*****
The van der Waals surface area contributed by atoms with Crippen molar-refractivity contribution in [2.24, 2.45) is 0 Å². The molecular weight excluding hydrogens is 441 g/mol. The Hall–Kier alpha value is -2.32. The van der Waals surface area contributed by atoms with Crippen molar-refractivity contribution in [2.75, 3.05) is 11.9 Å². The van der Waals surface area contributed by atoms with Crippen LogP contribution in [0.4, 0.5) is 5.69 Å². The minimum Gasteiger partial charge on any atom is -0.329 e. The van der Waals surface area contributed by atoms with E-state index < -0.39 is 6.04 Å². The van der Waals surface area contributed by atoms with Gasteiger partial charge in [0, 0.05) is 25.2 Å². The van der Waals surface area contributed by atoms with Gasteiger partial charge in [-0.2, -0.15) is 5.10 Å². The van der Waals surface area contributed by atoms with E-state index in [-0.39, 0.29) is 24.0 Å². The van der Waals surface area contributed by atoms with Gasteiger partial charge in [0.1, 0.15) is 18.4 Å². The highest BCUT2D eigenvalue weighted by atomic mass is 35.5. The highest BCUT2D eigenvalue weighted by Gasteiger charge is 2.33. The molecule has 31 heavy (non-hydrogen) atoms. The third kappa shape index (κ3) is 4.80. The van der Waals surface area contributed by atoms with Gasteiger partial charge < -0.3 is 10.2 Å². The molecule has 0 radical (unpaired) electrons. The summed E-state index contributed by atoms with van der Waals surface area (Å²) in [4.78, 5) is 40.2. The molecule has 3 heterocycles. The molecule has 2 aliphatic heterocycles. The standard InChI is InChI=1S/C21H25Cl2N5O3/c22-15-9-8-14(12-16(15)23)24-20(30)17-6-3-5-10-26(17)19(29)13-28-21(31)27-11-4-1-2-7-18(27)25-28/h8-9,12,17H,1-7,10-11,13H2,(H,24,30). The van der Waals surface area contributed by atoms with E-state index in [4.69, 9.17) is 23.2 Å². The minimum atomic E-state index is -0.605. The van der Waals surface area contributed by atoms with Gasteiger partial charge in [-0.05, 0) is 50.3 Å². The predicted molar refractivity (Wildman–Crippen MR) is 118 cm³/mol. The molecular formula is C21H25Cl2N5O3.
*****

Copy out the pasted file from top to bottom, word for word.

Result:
The van der Waals surface area contributed by atoms with Crippen molar-refractivity contribution in [2.24, 2.45) is 0 Å². The molecular weight excluding hydrogens is 441 g/mol. The Hall–Kier alpha value is -2.32. The van der Waals surface area contributed by atoms with Crippen molar-refractivity contribution in [2.75, 3.05) is 11.9 Å². The van der Waals surface area contributed by atoms with Crippen LogP contribution in [0.4, 0.5) is 5.69 Å². The minimum Gasteiger partial charge on any atom is -0.329 e. The van der Waals surface area contributed by atoms with E-state index < -0.39 is 6.04 Å². The van der Waals surface area contributed by atoms with Gasteiger partial charge in [0, 0.05) is 25.2 Å². The van der Waals surface area contributed by atoms with Gasteiger partial charge in [-0.2, -0.15) is 5.10 Å². The van der Waals surface area contributed by atoms with E-state index in [-0.39, 0.29) is 24.0 Å². The van der Waals surface area contributed by atoms with Gasteiger partial charge in [0.1, 0.15) is 18.4 Å². The highest BCUT2D eigenvalue weighted by atomic mass is 35.5. The highest BCUT2D eigenvalue weighted by Gasteiger charge is 2.33. The molecule has 31 heavy (non-hydrogen) atoms. The third kappa shape index (κ3) is 4.80. The van der Waals surface area contributed by atoms with Gasteiger partial charge < -0.3 is 10.2 Å². The molecule has 0 radical (unpaired) electrons. The summed E-state index contributed by atoms with van der Waals surface area (Å²) in [4.78, 5) is 40.2. The molecule has 3 heterocycles. The molecule has 2 aliphatic heterocycles. The standard InChI is InChI=1S/C21H25Cl2N5O3/c22-15-9-8-14(12-16(15)23)24-20(30)17-6-3-5-10-26(17)19(29)13-28-21(31)27-11-4-1-2-7-18(27)25-28/h8-9,12,17H,1-7,10-11,13H2,(H,24,30). The van der Waals surface area contributed by atoms with E-state index in [4.69, 9.17) is 23.2 Å². The minimum atomic E-state index is -0.605. The van der Waals surface area contributed by atoms with Gasteiger partial charge in [-0.05, 0) is 50.3 Å². The predicted molar refractivity (Wildman–Crippen MR) is 118 cm³/mol. The molecular formula is C21H25Cl2N5O3.